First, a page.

Brian then stopped racing his Mini and Albert van Eeden took over the car, but I still could not catch the car. I simply had no idea how to win the class. Then the day came. Albert retired from Mini racing and came to me with a package. He handed it over and said: “What I have here is the difference between winning and losing. It’s my gift to you”.  It was a diff, but you’ll forgive me if I won’t mention what ratio. I fitted it and began breaking class lap records almost every race from then on. The WPMC introduced a points’ reward for lap records and Serge Damseaux (in a higher-class Alfa) and I traded the championship points leader board top spot through the year. In the end I managed to scrape it to take the 1977 overall honours – but as luck would have it, that year no Western Province colours were awarded. Typical!


Occasionally I’d take in a race outside of Cape Town. The first of these was a trip was to Oudtshoorn for a Port Elizabeth versus Cape Town event. The circuit was very short which played into the Mini’s hands and despite an engine capacity disadvantage, I finished up near the top. I then went on to the Aldo Scribante circuit in PE and ran a few race meetings there with mixed fortunes. Sadly, at one PE race I ran bearings with an oil leak to blame. We managed to carry out a rather rushed repair before heading up to Johannesburg for the SA Grand Prix support race at Kyalami. At Kyalami I was dubiously bumped up a class, although it didn’t really matter as the issue from PE wasn’t really resolved and I failed to finish. I didn’t get any points but competing on the same day as the F1 cars was an experience and my sponsor got coverage in front of a huge crowd.

I returned to compete at Kyalami and have many fond memories, like being lapped by Eddie Keizan (Ford Taunus 20M) and company. They caught me entering the Esses so I kept a tight line, but on exiting the corner they hadn’t passed and weren’t in my mirror, so I let my car run its route out wide. It was only on the long straight that they came flying past. At the end of the race I got a standing ovation from the crowd in that section.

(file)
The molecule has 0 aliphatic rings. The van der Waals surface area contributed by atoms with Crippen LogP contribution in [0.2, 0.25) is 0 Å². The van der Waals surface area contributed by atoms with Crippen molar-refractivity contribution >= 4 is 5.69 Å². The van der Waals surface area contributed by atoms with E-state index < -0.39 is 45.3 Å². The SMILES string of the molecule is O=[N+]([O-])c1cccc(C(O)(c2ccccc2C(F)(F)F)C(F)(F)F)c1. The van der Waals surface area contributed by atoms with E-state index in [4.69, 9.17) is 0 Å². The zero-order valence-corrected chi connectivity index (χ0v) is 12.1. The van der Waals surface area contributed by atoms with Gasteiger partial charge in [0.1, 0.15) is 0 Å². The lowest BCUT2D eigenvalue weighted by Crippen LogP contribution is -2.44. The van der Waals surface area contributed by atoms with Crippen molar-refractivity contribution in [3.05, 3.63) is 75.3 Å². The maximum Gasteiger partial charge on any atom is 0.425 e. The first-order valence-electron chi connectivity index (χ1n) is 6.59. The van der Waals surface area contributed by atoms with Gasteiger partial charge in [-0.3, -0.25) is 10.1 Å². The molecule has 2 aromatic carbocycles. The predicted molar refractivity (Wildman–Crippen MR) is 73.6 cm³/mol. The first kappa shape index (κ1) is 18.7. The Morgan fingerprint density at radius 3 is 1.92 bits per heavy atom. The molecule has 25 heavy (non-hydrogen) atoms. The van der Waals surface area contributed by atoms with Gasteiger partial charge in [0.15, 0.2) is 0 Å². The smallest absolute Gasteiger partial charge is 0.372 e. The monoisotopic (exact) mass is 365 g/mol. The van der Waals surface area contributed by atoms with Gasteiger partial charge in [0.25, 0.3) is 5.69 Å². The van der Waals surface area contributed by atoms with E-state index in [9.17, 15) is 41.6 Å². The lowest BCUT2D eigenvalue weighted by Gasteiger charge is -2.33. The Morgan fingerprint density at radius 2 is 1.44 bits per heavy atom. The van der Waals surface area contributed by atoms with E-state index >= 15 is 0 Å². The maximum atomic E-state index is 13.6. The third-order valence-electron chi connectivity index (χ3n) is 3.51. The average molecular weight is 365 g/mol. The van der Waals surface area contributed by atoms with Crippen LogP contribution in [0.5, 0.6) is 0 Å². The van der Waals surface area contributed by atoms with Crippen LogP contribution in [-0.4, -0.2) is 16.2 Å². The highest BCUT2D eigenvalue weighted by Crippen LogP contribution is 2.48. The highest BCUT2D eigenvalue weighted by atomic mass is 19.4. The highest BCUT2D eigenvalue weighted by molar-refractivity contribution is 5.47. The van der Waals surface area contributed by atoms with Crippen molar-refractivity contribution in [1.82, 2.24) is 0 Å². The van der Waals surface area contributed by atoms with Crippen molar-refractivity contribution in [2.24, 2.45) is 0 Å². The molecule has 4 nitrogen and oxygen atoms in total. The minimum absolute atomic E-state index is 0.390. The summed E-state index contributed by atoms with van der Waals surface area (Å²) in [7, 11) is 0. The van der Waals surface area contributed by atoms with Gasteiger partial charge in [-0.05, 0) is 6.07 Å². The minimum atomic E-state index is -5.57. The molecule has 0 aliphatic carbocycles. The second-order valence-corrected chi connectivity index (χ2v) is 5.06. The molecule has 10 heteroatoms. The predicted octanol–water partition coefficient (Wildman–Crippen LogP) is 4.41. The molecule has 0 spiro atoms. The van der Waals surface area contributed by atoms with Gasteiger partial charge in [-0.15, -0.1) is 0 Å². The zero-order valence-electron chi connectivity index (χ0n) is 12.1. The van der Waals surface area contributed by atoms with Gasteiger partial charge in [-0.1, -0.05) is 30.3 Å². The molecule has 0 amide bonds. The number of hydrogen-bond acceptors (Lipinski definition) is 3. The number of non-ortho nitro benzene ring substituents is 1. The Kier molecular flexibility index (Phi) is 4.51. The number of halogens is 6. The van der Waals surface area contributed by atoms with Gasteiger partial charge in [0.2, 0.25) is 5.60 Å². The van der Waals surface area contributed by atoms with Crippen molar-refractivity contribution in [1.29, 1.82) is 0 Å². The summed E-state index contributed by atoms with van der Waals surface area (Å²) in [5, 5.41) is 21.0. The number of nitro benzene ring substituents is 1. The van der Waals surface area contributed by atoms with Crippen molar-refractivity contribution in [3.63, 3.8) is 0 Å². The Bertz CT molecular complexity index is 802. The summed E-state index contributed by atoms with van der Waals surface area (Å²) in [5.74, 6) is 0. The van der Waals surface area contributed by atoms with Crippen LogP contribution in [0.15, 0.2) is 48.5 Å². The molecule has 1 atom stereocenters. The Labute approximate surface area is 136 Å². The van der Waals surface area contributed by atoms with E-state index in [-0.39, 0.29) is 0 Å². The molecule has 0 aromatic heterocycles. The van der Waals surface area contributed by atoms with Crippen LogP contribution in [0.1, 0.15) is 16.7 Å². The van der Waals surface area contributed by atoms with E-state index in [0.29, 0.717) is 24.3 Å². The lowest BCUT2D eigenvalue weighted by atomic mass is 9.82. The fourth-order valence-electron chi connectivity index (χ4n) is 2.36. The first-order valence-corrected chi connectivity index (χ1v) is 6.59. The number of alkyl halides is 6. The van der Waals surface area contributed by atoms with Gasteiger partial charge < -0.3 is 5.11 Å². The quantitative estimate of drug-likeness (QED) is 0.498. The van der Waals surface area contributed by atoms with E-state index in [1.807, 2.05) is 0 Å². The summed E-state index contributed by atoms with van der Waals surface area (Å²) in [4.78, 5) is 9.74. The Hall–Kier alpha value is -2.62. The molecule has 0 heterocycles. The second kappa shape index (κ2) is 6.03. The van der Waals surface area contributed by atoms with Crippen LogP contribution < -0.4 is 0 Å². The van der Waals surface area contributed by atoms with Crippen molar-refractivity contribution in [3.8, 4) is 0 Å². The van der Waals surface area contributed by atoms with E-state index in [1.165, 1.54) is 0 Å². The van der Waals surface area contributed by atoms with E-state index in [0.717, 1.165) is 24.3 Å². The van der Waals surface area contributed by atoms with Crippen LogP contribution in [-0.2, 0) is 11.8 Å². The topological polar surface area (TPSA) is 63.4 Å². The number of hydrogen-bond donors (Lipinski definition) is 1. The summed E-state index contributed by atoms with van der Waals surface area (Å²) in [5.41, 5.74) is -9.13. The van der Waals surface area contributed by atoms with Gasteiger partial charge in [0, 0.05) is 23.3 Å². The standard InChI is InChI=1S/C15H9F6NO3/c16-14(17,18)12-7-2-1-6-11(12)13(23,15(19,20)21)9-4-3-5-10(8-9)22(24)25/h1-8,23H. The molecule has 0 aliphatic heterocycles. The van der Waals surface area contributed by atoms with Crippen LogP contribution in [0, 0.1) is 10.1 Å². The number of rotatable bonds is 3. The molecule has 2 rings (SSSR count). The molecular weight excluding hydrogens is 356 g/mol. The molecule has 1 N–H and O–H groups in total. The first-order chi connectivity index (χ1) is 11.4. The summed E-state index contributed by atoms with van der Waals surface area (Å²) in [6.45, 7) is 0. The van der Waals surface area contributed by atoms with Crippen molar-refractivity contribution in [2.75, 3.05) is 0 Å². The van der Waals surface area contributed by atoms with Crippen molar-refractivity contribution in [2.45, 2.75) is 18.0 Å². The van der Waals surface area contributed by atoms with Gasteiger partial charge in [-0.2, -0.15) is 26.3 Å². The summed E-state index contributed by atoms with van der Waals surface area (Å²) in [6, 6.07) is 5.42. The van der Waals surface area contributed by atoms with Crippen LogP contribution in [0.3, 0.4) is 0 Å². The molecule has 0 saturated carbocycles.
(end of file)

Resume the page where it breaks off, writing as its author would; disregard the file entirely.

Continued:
On another Kyalami occasion we had a rolling start. A driver ahead of me had obviously not read the race regs and when the cars got rolling on the outlap, he floored it as for a standing start and took two cars. It was a good race for me though, and I actually ran ahead of the higher-classed Jan Hettema for a few laps before cubic capacity made the difference.

Formula Atlantics was the formula pulling in the spectators, so I followed that circus for a year to give my sponsors some value. This meant I also took in a race at KZN’s Roy Hesketh circuit. But my most memorable race was at home at a wet Killarney. Being in class F, I was naturally at the rear end of the field. At the fall of the flag I rocketed through the field, slipping the clutch to limit wheelspin in the wet. I had Dunlop SP 73s instead of race slicks but by limiting wheelspin I came out of turn 1 (Hoals Hoek) in second place overall; I just dodged and weaved down to the first corner while the guys in front were wheelspinning. I hung on to second place for a few laps but then the rain stopped and my SP73 advantage was negated. The bigger-class cars eventually streamed past, but it was fun while it lasted.


As with so many of us, family and personal commitments ended my race career way before I was ready, and I parked the Rustler Jeans Mini for good. Until 2018, that is, when I sold the car to Cape Town Mini enthusiast and racer Dion Valentine. Keen to keep the integrity and story of the Rustler Jeans Mini intact, Dion has carried out a mechanical rebuild but for the most left the original paint and race scars intact. Only the roof, which was weather-damaged, has had fresh paint applied.